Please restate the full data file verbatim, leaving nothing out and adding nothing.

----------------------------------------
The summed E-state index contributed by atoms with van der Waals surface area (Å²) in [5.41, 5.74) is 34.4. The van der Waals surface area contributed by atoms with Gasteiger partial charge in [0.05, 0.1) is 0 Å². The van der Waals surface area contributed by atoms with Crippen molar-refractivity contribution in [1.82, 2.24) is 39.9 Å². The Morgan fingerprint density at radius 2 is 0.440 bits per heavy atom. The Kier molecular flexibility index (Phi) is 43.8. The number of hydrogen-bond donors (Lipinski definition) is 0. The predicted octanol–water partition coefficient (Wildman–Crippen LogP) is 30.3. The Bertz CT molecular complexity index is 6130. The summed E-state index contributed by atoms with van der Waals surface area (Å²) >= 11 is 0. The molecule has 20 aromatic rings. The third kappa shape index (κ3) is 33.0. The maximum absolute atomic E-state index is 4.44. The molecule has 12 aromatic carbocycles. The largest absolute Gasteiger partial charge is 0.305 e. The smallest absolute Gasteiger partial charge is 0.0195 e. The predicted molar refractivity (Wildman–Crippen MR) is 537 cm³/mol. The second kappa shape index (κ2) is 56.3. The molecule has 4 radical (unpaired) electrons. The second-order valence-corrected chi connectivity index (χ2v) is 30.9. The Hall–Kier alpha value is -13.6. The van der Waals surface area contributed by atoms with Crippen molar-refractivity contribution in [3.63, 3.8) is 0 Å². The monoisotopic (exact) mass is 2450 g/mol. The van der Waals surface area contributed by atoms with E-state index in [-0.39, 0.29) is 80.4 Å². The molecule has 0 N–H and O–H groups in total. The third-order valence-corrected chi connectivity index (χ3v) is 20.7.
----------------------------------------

The summed E-state index contributed by atoms with van der Waals surface area (Å²) in [5.41, 5.74) is 34.4. The van der Waals surface area contributed by atoms with Gasteiger partial charge in [0.05, 0.1) is 0 Å². The van der Waals surface area contributed by atoms with Crippen molar-refractivity contribution in [1.82, 2.24) is 39.9 Å². The Morgan fingerprint density at radius 2 is 0.440 bits per heavy atom. The Kier molecular flexibility index (Phi) is 43.8. The number of hydrogen-bond donors (Lipinski definition) is 0. The predicted octanol–water partition coefficient (Wildman–Crippen LogP) is 30.3. The Bertz CT molecular complexity index is 6130. The summed E-state index contributed by atoms with van der Waals surface area (Å²) >= 11 is 0. The molecule has 20 aromatic rings. The third kappa shape index (κ3) is 33.0. The maximum absolute atomic E-state index is 4.44. The molecule has 12 aromatic carbocycles. The largest absolute Gasteiger partial charge is 0.305 e. The smallest absolute Gasteiger partial charge is 0.0195 e. The predicted molar refractivity (Wildman–Crippen MR) is 537 cm³/mol. The second kappa shape index (κ2) is 56.3. The molecule has 4 radical (unpaired) electrons. The second-order valence-corrected chi connectivity index (χ2v) is 30.9. The Hall–Kier alpha value is -13.6. The van der Waals surface area contributed by atoms with Crippen molar-refractivity contribution in [3.63, 3.8) is 0 Å². The monoisotopic (exact) mass is 2450 g/mol. The van der Waals surface area contributed by atoms with E-state index in [-0.39, 0.29) is 80.4 Å². The molecule has 0 N–H and O–H groups in total. The third-order valence-corrected chi connectivity index (χ3v) is 20.7.